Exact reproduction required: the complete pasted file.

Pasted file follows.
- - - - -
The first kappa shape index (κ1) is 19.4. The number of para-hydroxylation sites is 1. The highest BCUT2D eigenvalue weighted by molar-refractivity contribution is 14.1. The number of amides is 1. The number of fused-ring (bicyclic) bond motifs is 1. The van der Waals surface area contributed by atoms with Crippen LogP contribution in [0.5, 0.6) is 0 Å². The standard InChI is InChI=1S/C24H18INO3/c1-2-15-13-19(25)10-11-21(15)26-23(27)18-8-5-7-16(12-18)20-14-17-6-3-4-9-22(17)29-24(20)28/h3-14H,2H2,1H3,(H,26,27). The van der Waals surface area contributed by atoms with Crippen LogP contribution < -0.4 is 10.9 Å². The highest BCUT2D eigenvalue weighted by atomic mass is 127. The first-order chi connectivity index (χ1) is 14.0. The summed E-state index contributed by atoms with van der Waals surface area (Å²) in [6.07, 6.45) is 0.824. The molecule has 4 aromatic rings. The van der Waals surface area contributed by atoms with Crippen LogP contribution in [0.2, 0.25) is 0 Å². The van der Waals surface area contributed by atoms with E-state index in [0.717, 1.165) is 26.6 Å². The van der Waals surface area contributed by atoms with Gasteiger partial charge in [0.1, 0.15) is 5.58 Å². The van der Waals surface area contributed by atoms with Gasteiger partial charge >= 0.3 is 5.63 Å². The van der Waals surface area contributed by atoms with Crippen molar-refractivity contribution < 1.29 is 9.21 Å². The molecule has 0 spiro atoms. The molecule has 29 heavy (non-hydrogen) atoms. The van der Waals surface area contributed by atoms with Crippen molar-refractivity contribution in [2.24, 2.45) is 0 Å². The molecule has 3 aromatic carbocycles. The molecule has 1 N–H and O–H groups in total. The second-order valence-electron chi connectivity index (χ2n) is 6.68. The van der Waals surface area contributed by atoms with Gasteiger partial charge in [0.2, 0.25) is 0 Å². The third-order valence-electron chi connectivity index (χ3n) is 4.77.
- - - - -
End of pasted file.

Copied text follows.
The first kappa shape index (κ1) is 19.4. The number of para-hydroxylation sites is 1. The highest BCUT2D eigenvalue weighted by molar-refractivity contribution is 14.1. The number of amides is 1. The number of fused-ring (bicyclic) bond motifs is 1. The van der Waals surface area contributed by atoms with Crippen LogP contribution in [0.5, 0.6) is 0 Å². The standard InChI is InChI=1S/C24H18INO3/c1-2-15-13-19(25)10-11-21(15)26-23(27)18-8-5-7-16(12-18)20-14-17-6-3-4-9-22(17)29-24(20)28/h3-14H,2H2,1H3,(H,26,27). The van der Waals surface area contributed by atoms with Crippen LogP contribution < -0.4 is 10.9 Å². The highest BCUT2D eigenvalue weighted by atomic mass is 127. The first-order chi connectivity index (χ1) is 14.0. The summed E-state index contributed by atoms with van der Waals surface area (Å²) in [6.07, 6.45) is 0.824. The molecule has 4 aromatic rings. The van der Waals surface area contributed by atoms with Crippen LogP contribution in [0.2, 0.25) is 0 Å². The van der Waals surface area contributed by atoms with E-state index in [0.717, 1.165) is 26.6 Å². The van der Waals surface area contributed by atoms with Gasteiger partial charge in [0.1, 0.15) is 5.58 Å². The van der Waals surface area contributed by atoms with Gasteiger partial charge >= 0.3 is 5.63 Å². The van der Waals surface area contributed by atoms with Crippen molar-refractivity contribution < 1.29 is 9.21 Å². The molecule has 0 spiro atoms. The molecule has 29 heavy (non-hydrogen) atoms. The van der Waals surface area contributed by atoms with Crippen molar-refractivity contribution in [2.24, 2.45) is 0 Å². The molecule has 3 aromatic carbocycles. The molecule has 1 N–H and O–H groups in total. The second-order valence-electron chi connectivity index (χ2n) is 6.68. The van der Waals surface area contributed by atoms with Gasteiger partial charge in [0.2, 0.25) is 0 Å². The third-order valence-electron chi connectivity index (χ3n) is 4.77.